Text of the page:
interesting year; lots of things are going to be happening kind of simultaneously there,
and we'll all be moving forward towards that end. And there's--NCES through NAEP is currently
working on a design and implementing what they're referring to as a 12th grade preparedness
study, which will use a number of different methods and approaches to try to get a sense
of the preparedness status of students as they exit high school across the country.
So, of course, you know, 12th grade preparedness for postsecondary sounds an awful lot like
college and career ready, and so how all of these efforts come together will be something
to watch carefully, and something that I think we all look forward to engaging in and participating
Great. Thank you, Joe. Thank you, Matt. Thank you, Judy. We are now moving quickly--we're
running behind--from the state level right down into the community level. To talk about
the Promise Neighborhoods Program, the Deputy Director for that program is here, and his
name is Larkin Tackett. Larkin?
Good afternoon. Good Friday afternoon. Promise Neighborhoods in about five minutes.
How about three?
Three minutes. The vision the operative word in this slide is "and." Both ñ both great schools and great education
programs and strong systems of family and community support, so a recognition that both
matter. We were happy to award 21 grants, 21 planning grants last month to organizations
in 12 states, plus the District of Columbia, in 19 cities. Interestingly, you can see the
different colors. There is one grantee in a tribal community in the Northern Cheyenne
reservation. There are two rural grantees. We are really excited about the different
types of organizations that are prepared to do this work, including institutions of higher
education and community-based organizations that are serving very diverse populations
around the country. Promise Neighborhoods is a key part of the Blueprint to reauthorize
ESEA. It is central, especially this recognition that communities and community partnerships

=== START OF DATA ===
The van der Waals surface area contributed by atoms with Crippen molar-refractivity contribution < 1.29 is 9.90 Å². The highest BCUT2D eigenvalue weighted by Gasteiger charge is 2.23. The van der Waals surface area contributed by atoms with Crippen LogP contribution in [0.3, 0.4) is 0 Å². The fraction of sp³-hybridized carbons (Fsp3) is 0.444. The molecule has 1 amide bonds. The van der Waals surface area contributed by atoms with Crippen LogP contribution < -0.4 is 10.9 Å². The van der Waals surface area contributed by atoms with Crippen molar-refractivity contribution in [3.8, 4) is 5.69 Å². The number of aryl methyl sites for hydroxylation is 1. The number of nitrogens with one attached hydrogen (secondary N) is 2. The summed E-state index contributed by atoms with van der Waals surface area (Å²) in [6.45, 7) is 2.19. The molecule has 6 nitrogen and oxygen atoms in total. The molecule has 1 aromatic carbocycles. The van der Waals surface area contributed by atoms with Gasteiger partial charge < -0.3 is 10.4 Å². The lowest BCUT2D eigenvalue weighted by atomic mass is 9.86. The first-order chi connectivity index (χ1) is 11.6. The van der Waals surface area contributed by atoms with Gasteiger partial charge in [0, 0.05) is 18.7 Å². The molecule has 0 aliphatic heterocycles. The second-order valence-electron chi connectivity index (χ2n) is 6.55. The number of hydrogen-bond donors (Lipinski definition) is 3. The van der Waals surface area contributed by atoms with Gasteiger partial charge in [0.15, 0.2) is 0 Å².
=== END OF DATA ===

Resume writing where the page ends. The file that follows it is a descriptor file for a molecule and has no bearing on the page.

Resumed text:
matter in improving educational outcomes. And finally, I just want to share with you
an exciting initiative the department has been working very closely with the White House
Office of Urban Affairs, as well as Departments of Health and Human Services, Housing and
Urban Development, and Justice. It's called the Neighborhood Revitalization Initiative.
Promise Neighborhoods is a centerpiece of that program. I would encourage you to Google
it and check out the document. It's really an attempt at the federal level to break down
silos that exist between our funding programs that impact local communities, recognizing
that local communities are breaking down the silos. They don't have a choice. Students
show up with housing challenges and safety challenges in their neighborhoods, and health
challenges; and schools and teachers are really the first line of defense. And so, we are
recognizing that in working together to come up with a new federal framework for providing
funds that are more flexible, are interrelated, and that focus on a core set of results. That
was a quick and dirty overview of Promise Neighborhoods, and I'm happy to answer questions.
Thanks. This is a fantastic, exciting, cross-cutting program that could take an entire forum and
maybe we will do that at some point, but wanted to get some quick questions, if there are
any, for Larkin. Did you give the time table forÖ
I will.
I will. So we have requested $210 million for a set of implementation grants and a new
round of planning grants. Our hope is that we will go out with that competition early
next year. If you were a community that applied but did not receive a planning grant, you
are still eligible to apply and receive or apply for and receive an implementation grant.
So we had many more high quality applications than we had funds available to award to those
communities, more than 300 applications for just 21 grants. We are really encouraging
communities to continue to do the work around the country, and we want to know how we can
be supportive of that.
Great. Thank you, Larkin, who wins the award for respecting the five-minute rule. If we've
learned anything at these forums is that people have to get a refresher on what five minutes
is about, right? Brad Jupp, here to talk about the TEACH Campaign. Very exciting. And I will
tell you, folks, in his presentation, there is a movie. So, look forward to that. Brad,
our Senior Advisor to the Secretary on many things teacher-related.
Thank you very much. That's not my presentation.
No? No? Keep clicking.
Keep clicking.
We can put all of these presentations on ed.gov, so you can share these and see what you missed
on some of the presentations.
Clearly, Larkin was planning on talking about much, much more. There's 52. There we go.
Okay. Brad Jupp in the Office of the Secretary. After 24 years in Denver public schools, 20
as a middle school science excuse me, middle school language arts teacher, and five--four
or five years in the office of Superintendent Michael Bennett, I do many things that are